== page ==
And before the garden tour weekend, we’ll be weeding, tidying & baking ready to welcome visitors. There’s nothing like the prospect of others critical gaze to see so much work to do.
Weddings & the ‘Big Weekend’ event mean I’ll be absent at Castle Douglas Producers Market this month – back in September. I’ll be bringing flowers to Loch Arthur Farm shop on 23rd August & to Kirkcudbright Farmers Market on the 25th. Flowers can of course still be ordered for delivery or collection on other dates.
Your Flowery Inspiration links this month;
Until next time,
It’s blooming marvellous in the Cutting beds this week as recent rain has given the plants a much needed boost. The Perennial beds are bursting with colour as plants are well established now & producing plenty of long stems – Phlox, Delphinium, Scabious. And the Sweet Peas of course. Lovely!
And it keeps surprising me as I walk around a corner or side of a hedge. I know it sounds daft (& probably is).
You see, it’s 4 years since we visited here first & of course, at that time there weren’t flowers. It was overgrown with brambles, tall conifers & grass only, the buildings in bad condition. Full of potential but no colour on a dull, misty day. Now – well, it’s a Flower Farm! Somehow that picture in my head of vibrant colour has materialised. Of course, so much still to do but this year I really feel it’s coming together nicely.
Perhaps the biggest shift this year has been the explosion in pollinators, bees, butterflies, dragonflies, ladybirds & so on as the habitat steadily becomes richer. When the sun shines, I can HEAR the difference now as these creatures go busily about their business. This makes it easier to grow flowers without chemicals (aphids have barely been a problem this year). More amphibians & birds are attracted to nest & spend time among the flowers. All welcome helpers in my squad of Slug & Snail controllers.
Several large areas of grass have been left unmown until late Summer, managed as meadows & year on year the wild flowers increase, particularly Orchids this month. They were always there I suppose but mown away.
Of course, it means there’s plenty to do & our working days are long at this time of year. Flowers need to be cut daily to keep them blooming (especially the Sweet Peas) then bunched & delivered. And Summer is a time of beautiful weddings at local venues, always the fun but stressful part of the business. I still didn’t get much time to sit around & watch tennis over the past week!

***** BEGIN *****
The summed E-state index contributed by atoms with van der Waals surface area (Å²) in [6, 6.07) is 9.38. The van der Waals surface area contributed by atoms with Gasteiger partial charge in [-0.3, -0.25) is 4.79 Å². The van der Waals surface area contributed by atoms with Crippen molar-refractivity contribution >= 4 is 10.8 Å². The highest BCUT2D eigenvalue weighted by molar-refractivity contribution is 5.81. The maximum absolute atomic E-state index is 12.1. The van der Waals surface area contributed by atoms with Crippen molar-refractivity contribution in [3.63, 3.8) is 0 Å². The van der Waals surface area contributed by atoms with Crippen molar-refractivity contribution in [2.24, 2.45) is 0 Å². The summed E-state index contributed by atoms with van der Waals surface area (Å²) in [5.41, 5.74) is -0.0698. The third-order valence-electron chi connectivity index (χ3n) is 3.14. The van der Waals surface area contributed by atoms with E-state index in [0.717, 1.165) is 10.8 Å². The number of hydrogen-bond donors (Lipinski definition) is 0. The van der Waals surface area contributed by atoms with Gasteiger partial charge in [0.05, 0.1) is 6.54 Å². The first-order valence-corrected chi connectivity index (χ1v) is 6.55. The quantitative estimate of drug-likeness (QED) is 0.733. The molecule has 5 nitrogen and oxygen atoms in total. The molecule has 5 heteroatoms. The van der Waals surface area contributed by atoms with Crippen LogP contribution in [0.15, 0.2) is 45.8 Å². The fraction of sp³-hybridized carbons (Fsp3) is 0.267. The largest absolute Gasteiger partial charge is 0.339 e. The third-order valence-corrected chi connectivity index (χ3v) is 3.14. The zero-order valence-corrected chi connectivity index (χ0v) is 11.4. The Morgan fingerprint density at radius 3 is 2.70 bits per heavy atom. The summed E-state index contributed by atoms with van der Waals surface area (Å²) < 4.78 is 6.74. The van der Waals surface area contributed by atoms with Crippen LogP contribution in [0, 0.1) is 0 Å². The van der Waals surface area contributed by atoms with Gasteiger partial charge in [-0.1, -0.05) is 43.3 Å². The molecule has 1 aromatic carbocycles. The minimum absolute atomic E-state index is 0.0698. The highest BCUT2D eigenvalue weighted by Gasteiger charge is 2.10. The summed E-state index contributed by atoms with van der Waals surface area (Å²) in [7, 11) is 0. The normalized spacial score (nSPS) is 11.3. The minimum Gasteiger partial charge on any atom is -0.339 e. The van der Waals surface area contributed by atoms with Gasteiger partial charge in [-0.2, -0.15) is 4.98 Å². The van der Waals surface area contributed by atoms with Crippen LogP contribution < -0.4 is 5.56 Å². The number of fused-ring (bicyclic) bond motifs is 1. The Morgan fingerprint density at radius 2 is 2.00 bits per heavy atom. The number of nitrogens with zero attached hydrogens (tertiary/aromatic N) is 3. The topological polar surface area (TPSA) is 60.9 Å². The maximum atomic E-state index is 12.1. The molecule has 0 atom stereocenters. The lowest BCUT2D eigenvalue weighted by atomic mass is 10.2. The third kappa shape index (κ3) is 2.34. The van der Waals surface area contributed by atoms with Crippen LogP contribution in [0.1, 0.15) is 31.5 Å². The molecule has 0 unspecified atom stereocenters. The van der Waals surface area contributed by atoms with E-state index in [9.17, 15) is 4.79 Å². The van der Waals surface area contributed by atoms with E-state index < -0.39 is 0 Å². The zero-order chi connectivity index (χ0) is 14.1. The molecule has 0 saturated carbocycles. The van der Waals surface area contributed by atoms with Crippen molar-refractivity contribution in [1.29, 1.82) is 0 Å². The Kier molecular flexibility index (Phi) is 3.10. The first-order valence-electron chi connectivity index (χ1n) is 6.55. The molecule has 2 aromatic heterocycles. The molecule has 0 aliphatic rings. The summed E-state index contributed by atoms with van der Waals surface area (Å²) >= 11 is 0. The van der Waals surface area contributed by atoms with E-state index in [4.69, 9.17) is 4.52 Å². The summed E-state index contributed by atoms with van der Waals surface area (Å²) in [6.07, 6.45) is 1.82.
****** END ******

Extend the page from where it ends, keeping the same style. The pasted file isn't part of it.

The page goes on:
And we’re looking ahead always. Just as the first Dahlias begin blooming for next year, I’ve been ordering more Ranunculus corms & sowing seeds for next Spring. When I’m surrounded in high summer flowers it’s easy to overlook these jobs & then find I have a gap in the future.
The exciting news here is finally we’ve plumped on dates for the Open Garden Tours. The dates for your diary are Saturday 17th & Sunday 18th August. Over that weekend, 100 members of ‘Flowers From The Farm’ (including us) will be opening the gates to visitors for the 'Flower Farmers Big Weekend'. For us it’ll be the first time we’ve done anything quite like this & frankly, it’s just a little bit scary. Nonetheless, I'm looking forward to meeting our Customers & Suporters & showing them where the flowers grow. There'll be plenty of colourful high summer flowers in bloom including the Dahlias to view. Numbers of visitors will be strictly limited on each tour as there are only a few parking spaces here. Advance booking is essential.
To book your place online;
If you need a flowery fix before then, I'll be making up bouquets & wreaths to order as usual for collection or local delivery. Also flowers to arrange yourself (perhaps for the local Flower Shows?) by the informal bunch or bucket (pre-order & collection only) are available this month. And check Instagram & Facebook for those days when extra flowers (such as Sweet Peas) are at the gate.
Your Flowery Inspiration this month;
Until next time,
We were delighted to welcome a group from Haugh of Urr Rural on Wednesday 19th June. This was the Annual 'Mystery Tour' destination so the Ladies had no idea they were going - especially as their journey took them from Haugh of Urr via Kirkpatrick Durham & Corsock to reach us. Certainly very scenic on a June evening!
I showed the group where we grow our cut flowers here o the Hidden Road, Balmaclellan, the variety available & how short the journey is from cutting to the Customer. (Err, a few steps really...)